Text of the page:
At Wayne's Carpet Plus, you can always
count on the very finest in
OProduct OPrice Service
We have your floors covered
for the holidays.
Buy today Enjoy your new floors
within 5 days of purchase.
Price does not include trim, removal or disposal of old flooring, or moving furniture.


Plush Pillow Top Plush
QUEEN set 499 QUEEN set 699
Twin Set ..............$ 349 Twin Set .............. 499
Full Set ......... ....$479 Full Set ............. 659
King (3 pc.) Set.. 699 King (3 pc.) Set.. 999

Cushion Firm
QUEENset $ 599
Twin Set .............. 398
Full Set................$ 559
King (3 pc.) Set..'849

Wholesale Sleep Distributors

US 90 West (Next to 84 Lumber) Lake City, 386-752-9303



i4 zi i Cal 64;iA I


after than


Hurry in for these 9 Doorbusters!
While quantities last

Reg 65 00

9.99 ea.
Orig 30 00 ea.
Similar styles in today's
woman' at slightly higher
prices inr elect stores and
in pehtes* in stores



, .^

U, .v


Set in 18K gold over
sterling siker or plaunum
over sterling silver
Reg. 50.00-58 00

Phato enlarged to show detail

17.99 all size '
With flat sheet, tfited sheet .. --
and pillowcases Full queen, .
.- tong 200-thread count i s'ut ..
to 15" marres.
Re9- 29.9. 38" ",'. ..... .
,; .* "* .,. ;t *-Vx-- a a

A" "- L v -.w .. 1 -Y-

- ,_ ,.
. . . *...*t

59.99 4-pc set

Tote, 21", 25' & 28' uprights In red ocr black
Reg. 200.00

Set in 13K gold over sterling silver or platinum
over sterling silver Reg 30 00-50.00



Orig 20000

With turntable,
AM/FM radio,
CD player and
Staple player

E Is

Re.i 4800-C5500


P ai ?i,3r pit h v ~ 1


,wPage Editor: Joseph DeAngelis, 754-0424



L ,


10A LAKE CITY REPORTER NATION THURSDAY, NOVEMBER 24, 2005 Page Editor: Chris Bednar, 754-040!.
g (uiht% pirot h %driph"alkunfrr%

."Copyrighted Material
Syndicated Content
Available from Commercial News Providers"

ommuniWt /" ewelers
\ .
Will Re-Open Friday at 9:30 a.m.
For Our

Tremendous Selection!
Shop Now for Christmas!
Everything Will Be Liquidated!
HOURS: Mon. Fri. 9:30am 5:30pm Sat. 9:30am 4:30pm
Hwy 90 West at Baya Ave. ~ Gateway Center ~ Lake City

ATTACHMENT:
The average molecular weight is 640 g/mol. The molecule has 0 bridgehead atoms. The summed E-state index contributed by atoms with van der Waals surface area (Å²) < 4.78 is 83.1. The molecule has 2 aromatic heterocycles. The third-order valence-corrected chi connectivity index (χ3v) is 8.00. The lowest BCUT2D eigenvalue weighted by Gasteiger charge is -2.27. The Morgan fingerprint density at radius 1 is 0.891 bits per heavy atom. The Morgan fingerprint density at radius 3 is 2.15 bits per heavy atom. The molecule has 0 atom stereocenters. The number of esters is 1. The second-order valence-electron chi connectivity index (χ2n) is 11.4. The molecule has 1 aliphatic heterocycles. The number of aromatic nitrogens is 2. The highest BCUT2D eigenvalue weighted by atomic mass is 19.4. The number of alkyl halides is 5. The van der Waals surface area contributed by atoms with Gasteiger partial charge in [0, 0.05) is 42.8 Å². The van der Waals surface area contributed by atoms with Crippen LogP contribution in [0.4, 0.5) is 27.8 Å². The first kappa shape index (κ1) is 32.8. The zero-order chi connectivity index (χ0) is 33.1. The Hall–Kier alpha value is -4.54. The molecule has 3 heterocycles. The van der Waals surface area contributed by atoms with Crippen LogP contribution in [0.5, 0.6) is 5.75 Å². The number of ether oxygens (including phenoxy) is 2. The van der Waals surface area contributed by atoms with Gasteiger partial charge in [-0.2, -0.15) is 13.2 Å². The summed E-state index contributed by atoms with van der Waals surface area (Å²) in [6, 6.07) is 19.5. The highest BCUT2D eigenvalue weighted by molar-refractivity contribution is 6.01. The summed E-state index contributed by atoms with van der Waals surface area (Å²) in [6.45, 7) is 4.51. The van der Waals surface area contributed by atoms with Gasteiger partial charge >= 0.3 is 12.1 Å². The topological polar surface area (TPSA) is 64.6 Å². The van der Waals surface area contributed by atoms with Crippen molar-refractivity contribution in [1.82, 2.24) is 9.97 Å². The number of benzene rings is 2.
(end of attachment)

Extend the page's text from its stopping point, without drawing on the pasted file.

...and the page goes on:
Continued From 1A
parents were told that their
daughter was safe.
"We're very proud of
Trooper Jordan, who was
,cognizant of the vehicle as it
approached him and was
able to stop and defain the
driver as quickly as he did,"
said Lt. Mike Burroughs
with highway patrol.
Robinson was arrested
and charged with two third-
degree felonies child
endangerment/ and false
imprisonment/ She also faces
charges for reckless driving
and no driver's license.
Robinson told authorities
she hadgone to Oaks Mall in
Gaine'sville and was
returning to Lake City.
She was arrested and
booked at the Columbia
County Jail before being
turned over to juvenile
"It's a very sad situation
with a troubled youth, how-
ever we are thankful that the
outcome was a positive one,"
said Burroughs.
"We don't have any knowl-
edge that she was going to
return home and may not
have returned home unless
the trooper made the
encounter when he did."

Continued From 1A
place," Freeman said. "It
was an overall good com-
munity effort, and the
seniors are proud of it."
The building, which is
owned by the city, allows the
center to use the building
free of charge.
"If they didn't let us use it
free of charge, we wouldn't
be able to do the repairs or
allow our seniors to have a
nice place to gather,"
Freeman said.

HUDSON: Served three decades on board
Continued From Page 1A

"He's the second longest-serv-
ing school board member in
the State of Florida."
Hudson is very much a part